Characteristics of the vanguards

In the 20th century an immense variety of artistic movements emerged. Many of them have been classified as avant-garde, whether artistic or literary, while others have not, such as art deco, for example.

This depends, to a large extent, on the fulfillment of a set of characteristics. Let's get to know in detail the elements that define or characterize avant-garde movements.

Purpose of breaking with the past (revolutionary spirit)

Pablo Picasso: Guitar and violin. c. 1912. Cubism. Oil on canvas. 65.5 x 54.3 cm. Hermitage Museum, St. Petersburg.

The first characteristic element of all avant-garde is the rupturism or spirit of rupture with tradition. Avant-garde movements question the traditions of academic art, which includes not only the themes, but especially the principles of composition, be they plastic or literary.

Opposition to naturalistic representation

Kazimir Malevich: Suprematist composition. 1916. Suprematism (geometric abstractionism). Oil on canvas. 88.5 x 71 cm. Private collection.

Since Classical Antiquity, Western art had been based on naturalism, that is, on the imitation of nature or representation of the apparent world. The vanguards rebel against this principle. We can think of three elementary reasons:

  • the perception that there was nothing that could surpass the masters of the past,
  • the exhaustion of the iconographic program and, finally,
  • the historical transformations, especially social and technological, that changed the function of art in society, so it made no sense to adhere to the uses and customs of nineteenth-century art. EXAMPLE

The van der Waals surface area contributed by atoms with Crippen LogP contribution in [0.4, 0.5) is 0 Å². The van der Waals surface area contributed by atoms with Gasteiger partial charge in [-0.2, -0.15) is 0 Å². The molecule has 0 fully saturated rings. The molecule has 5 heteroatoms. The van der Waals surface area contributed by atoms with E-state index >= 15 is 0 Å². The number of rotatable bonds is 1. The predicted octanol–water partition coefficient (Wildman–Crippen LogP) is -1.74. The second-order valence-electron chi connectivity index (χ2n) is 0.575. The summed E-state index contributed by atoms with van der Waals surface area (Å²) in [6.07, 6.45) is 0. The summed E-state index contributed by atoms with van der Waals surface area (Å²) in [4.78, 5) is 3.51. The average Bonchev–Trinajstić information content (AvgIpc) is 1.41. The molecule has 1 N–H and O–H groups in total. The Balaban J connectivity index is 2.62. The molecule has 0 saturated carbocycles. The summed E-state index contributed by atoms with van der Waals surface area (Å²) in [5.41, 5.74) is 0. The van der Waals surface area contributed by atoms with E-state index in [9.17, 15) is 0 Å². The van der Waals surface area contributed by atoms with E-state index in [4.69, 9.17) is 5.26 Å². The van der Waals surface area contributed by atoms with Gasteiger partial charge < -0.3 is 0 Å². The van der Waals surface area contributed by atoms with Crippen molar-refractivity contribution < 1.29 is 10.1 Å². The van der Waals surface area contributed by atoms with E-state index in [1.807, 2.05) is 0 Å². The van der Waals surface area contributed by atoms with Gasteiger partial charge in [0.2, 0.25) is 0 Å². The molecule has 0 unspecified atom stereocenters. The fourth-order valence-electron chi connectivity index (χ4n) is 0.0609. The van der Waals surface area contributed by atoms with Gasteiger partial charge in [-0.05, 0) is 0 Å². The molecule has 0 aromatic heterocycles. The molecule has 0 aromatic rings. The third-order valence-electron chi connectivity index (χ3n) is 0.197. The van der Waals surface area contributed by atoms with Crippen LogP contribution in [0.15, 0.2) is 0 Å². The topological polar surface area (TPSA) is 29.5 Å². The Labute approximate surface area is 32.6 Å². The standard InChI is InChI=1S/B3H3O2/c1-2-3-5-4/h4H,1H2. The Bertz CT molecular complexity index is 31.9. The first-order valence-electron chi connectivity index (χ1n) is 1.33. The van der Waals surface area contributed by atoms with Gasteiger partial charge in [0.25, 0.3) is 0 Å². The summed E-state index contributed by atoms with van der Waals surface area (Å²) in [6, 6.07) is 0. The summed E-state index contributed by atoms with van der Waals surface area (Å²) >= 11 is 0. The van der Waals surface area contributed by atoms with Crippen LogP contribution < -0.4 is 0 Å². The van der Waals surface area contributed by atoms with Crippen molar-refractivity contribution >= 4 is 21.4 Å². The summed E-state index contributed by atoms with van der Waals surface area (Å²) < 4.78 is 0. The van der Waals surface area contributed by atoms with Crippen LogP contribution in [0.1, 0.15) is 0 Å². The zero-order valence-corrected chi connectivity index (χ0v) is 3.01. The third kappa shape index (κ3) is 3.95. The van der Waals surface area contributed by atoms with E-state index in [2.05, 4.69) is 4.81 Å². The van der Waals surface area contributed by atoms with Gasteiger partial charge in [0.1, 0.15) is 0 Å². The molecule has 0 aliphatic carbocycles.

Valuation of the compositional elements themselves

Piet Mondrian: Composition No. 10. 1942. Neoplasticism. Oil on canvas. 79.5 x 73. Private collection.

By breaking with the principle of imitation of nature and promoting originality, the avant-gardes promoted the autonomy of language itself (plastic or literary), free from subordination to content.

In the visual arts, some avant-gardes took this to such an extreme that they eliminated outright any reference to the themes or any temptation to "meaning" so that elements such as lines, points or geometric shapes could be valuedly appreciated. Hence the resignation to title many works. For example, the numbered compositions of Piet Mondrian.

In literature, this was expressed, among other ways, in a dissociation between the sign and the referent, which would allow the aesthetic evaluation of language as an autonomous reality, outside of any significant obligation.

Search for originality and novelty

Joan Miro: Catalan landscape. 1924. Surrealism. Oil on canvas. 64.8 x 100.3 cm. Museum of Modern Art, New York.

All these elements combine to proclaim originality as a characteristic element of the avant-garde. Each one of them tried to constitute its own, original language, marked by novelty.

Proclamation of creative freedom

Vassily Kandinsky: Composition VII. 1913. Abstractionism. 195 x 300 cm. Tretyakov Gallery, Moscow.

The desire for originality requires the avant-garde to proclaim maximum creative freedom. If the art of the academy sought from the artists the assimilation of minimum conventions regarding the handling of plastic elements and the concept of art, the avant-gardes were the expression of a longing for individual freedom and, therefore, derived in particular languages , not conventional. This indicated the absolute independence of the commission and, consequently, the maximum personal freedom in artistic expression.

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